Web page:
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Violent Extremism in the Name of Religion

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On Thursday, September 22, Peace Islands Institute Connecticut hosted a lecture titled “Violent Extremism in the Name of Religion” by Dr. Hasan Tahsin Arslan from Pace University.

Dr. Arslan began his lecture with an overview of the history of terrorism since the 1970s that emerged with Greek anarchist groups, “Post Soviet Union’s invasion of Afghanistan, terrorist groups began to move towards Asia, and not until the 1990s terrorism was present in the Middle East”. According to Dr. Arslan, one of the benchmarks of this big shift is the impact of 9/11 that gave birth to more terrorist organizations. For those interested in researching more about the past of violence, he shared some of the ideologies from “Holy Terror vs. Left-Wing Terror” by Jessica Stern, who’s a prominent leader in religious studies.

Following the history of terrorist acts; Dr. Arslan went into more depth about formed organizations and stated that it was highly crucial to understand their standards and guidelines in order to fight back. The foundation of such ideology was Mark Sager, a British journalist who monitored terrorist organizations. After being a captive in one of the deadly terrorist organizations over 6 months, Sager said “Researchers need to talk to terrorists themselves in order to better understand them”.

Based on data received from government intelligence agencies, Dr. Arslan said, “The number one reason of recruitment in most terrorist organizations is through friendship, 68% of all members are recruited through their friends and relatives”. They either collectively decides to join or follow their childhood friends’ paths. Kinship with 20% and discipleship with 10% were among the reasons for recruitment. Of those who are recruited, 78% are married, and the average age is recorded as 25.

Dr. Arslan identified the Islam religion as being hijacked by extremist, terrorist groups. However, the informed us those most new recruiters are associated with Salafi Islam, which are identified as “Early Muslims”. The Salafis, according to Dr. Arslan, are a minority group that evolved in one of the most “deadliest” terrorist organization of 21st century, ISIS, which was founded by Musa Al Zakabi in 1999.
Dr. Arslan stated that ISIS didn’t encounter until 2013, and declared their caliphate in June 29, 2014 after dissatisfaction with west; “ISIS is copying the terror methods of Ghangiz Khan, operating like a bell-run company with a core group from Syria and Iraq”. According to US Intelligence, 7,000 fighters are in Syria, and 3,000 in Iraq, perhaps, 5,000 are foreign.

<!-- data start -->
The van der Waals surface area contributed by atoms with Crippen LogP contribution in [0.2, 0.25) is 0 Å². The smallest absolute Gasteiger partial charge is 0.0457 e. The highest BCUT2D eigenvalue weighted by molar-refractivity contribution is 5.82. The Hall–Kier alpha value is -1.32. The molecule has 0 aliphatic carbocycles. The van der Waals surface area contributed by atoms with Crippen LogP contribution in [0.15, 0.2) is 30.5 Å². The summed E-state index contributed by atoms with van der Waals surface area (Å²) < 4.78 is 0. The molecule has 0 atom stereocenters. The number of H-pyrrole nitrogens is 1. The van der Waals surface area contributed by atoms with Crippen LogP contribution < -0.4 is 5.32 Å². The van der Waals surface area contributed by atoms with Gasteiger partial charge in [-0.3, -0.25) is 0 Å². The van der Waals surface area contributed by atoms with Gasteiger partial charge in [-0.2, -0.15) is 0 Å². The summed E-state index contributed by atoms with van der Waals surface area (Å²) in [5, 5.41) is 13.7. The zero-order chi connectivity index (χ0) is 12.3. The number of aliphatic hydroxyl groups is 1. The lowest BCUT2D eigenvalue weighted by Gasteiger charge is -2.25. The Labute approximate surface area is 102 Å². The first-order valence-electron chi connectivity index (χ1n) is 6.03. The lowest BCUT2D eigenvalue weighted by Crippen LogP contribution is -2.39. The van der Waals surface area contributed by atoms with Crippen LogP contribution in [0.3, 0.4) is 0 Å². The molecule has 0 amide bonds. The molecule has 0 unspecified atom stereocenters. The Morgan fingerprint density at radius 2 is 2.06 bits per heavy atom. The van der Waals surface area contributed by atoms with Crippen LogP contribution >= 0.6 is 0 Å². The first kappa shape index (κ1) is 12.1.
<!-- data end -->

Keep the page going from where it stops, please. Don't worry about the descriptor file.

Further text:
Identified as the most deadly organization, killing more than anyone, ISIS is one of the richest, encompassing assets worth of 2 million dollars, “After fall of Mosul, ISIS seized money from Mosul’s Central Bank, has taken their oil rings”. Based on the data Dr. Arslan shared from intelligence agencies, among its members, young women, foreign fighters and psychopaths are seen. Interestingly, the 2015 poll suggests that 16% of ISIS members were French, of which 27% are supported by youth.

Dr. Arslan firmly stated that ISIS did not preach true Islam whatsoever, and the cause of their existence was the return of khilafacy. He believes that they, like any other terrorist organizations, are corrupting justice on earth.

Professor from Pace University ended the lecture with his own analysis “The solution to violent extremism begins in your community”. He supported his thesis with Charlie Wilson’s quote “Break the vicious cycle with education and dialogue”.

Hasan Tahsin Arslan, J.D., Ph.D.
BIOGRAPHY: Dr. Arslan has law degree from Marmara University in Istanbul, Turkey. He earned his doctorate in criminal justice from Sam Houston State University (Huntsville, TX) with a doctoral thesis that has one of the largest Eco-terrorism databases in the world.
Prior to his academic life, Dr. Arslan spent nine years working as the Assistant Director of Collection for the Institute for the Study of Violent Groups (ISVG), where he contributed to the development of a database capable of tracking more than 2000 global and domestic extremist groups. The ISVG database was one of five finalists chosen for the 2007 Mitretek Innovations Award in Homeland Security, an award given by the Ash Institute at Harvard’s Kennedy School of Government.
Currently, Dr. Arslan teaches both graduate and undergraduate level courses for Criminal Justice & Security Department at Pace University.

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